The old Governor’s Inn off North Henry Street is one step closer to becoming a new apartment complex.
Williamsburg City Council recently approved five public hearing agenda item requests from Castle Development Partners LLC, a Charlottesville-based real estate investment company on behalf of the property owner, the Colonial Williamsburg Foundation, from rezoning several parcel of property to getting a special use permit to build on slopes.
Castle Development Partners wants to “demolish” Governor’s Inn, currently owned by the Colonial Williamsburg Foundation, and build up to 162 apartments.
“Castle has contracted to purchase the property contingent on receiving all required City approvals,” according to a slideshow shown during the developer’s presentation.
The property is approximately 11.33 acres near the CSX rail line and adjacent to Highland Park neighborhood near the York County line.
Three people spoke during the public comment section.
One man, an architect, said he felt the proposed development was flawed and wanted the vote to be delayed until the developer could address the following issues: why demolishing the inn was necessary, to discuss the impact of more traffic in the are, allowing development on land near a ravine and the potential for flooding. He added the main issue was the “lack of necessary public concerns/comment.”
Another person, a resident of Highland Park, said she could see the top of the Governor’s Inn from her backyard, adding she felt the developer was not working with the space.
The third person, also a resident of Highland Park, was concerned about drainage and wondered if the bus stop would now service the Highland Park elderly.
Here are the five agenda items which were unanimously approved by City Council:
- Changing four parcels 504, 506, 510, 520 and 580 North Henry Street on the city’s Comprehensive Plan designation to mixed use development.
- Rezoning 504, 506, 510, 520, and 580 North Henry Street from Museum Support MS to Limited Business Downtown District LB-1 with proffers.
- Special use permit to increase the density in the Limited Business Downtown District LB-1 with proffers, which would add another 42 apartment units.
- Add Section 21-626 and to amend Section 21-782(e) of the Zoning Ordinance to allow slope waivers with a special use permit that cannot be approved by the Zoning Administrator under Section 21-782 of the Zoning Ordinance.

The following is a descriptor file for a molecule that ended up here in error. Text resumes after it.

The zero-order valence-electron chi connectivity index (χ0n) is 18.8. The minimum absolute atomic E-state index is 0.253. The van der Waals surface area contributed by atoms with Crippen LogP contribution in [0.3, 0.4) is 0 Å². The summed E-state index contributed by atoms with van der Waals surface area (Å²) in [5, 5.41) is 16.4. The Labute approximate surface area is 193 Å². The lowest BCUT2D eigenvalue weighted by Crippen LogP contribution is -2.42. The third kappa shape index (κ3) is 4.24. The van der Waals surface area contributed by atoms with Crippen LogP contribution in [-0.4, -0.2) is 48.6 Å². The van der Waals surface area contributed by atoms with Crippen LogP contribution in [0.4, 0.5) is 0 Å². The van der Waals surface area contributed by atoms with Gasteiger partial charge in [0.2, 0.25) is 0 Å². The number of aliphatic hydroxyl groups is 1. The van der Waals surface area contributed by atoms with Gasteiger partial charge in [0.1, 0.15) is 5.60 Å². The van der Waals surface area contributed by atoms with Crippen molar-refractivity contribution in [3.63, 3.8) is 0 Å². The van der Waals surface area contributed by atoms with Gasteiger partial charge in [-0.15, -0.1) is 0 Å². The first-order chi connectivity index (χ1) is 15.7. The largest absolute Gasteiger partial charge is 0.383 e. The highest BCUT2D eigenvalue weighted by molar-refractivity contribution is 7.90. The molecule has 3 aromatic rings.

- Special use permit to “encroach” into 30% slopes for development.
More about the project
- Have up to 162 apartments (one and two bedroom units);
- 13 percent of the total number of units are price/income restricted;
- be two to three stories in height;
- have a salt water swimming pool;
- have a central clubhouse;
- conference room;
- party room;
- workout building,
- 24 hour emergency staff.
The developer plans to move the WATA bus stop with a shelter to accommodate the community residents and have a 300-foot buffer between Highland Park neighborhood and apartment complex.
Several City Council members addressed the residents’ concerns before unanimously approving the developer’s request.
Williamsburg Mayor Doug Pons called the inn “beyond salvageable,” adding “it really needs to come down.”
Councilman Caleb Rogers said he believed the project is “a good one for the city” despite feeling “disappointed” the rent would be difficult for people to afford.
The entire presentations from Carolyn Murphy, planning and codes compliance director for the city, Castle Development Partners and the public hearing section lasted roughly two hours.
Thomas R Niles III, a local resident and a partner of Caste Development Partners, is in charge of the project. He was present at the Sept. 10 meeting.
If approved, the project is expected to be completed in 2022.
YOU MIGHT ALSO WANT TO CHECK OUT THESES STORIES:
- New development looks to bring life to former Governor’s Inn location
- W&M says 16 students violated coronavirus safety rules, will face consequences – but didn’t specify what the punishment will be
- Relay for Life continues to battle cancer through creative fundraising. Here’s how you can join their fight
- York County School Division updates: How the first week of school went and what the rest of the 9-week period looks like
- Williamsburg offers curbside voting, dropbox for absentee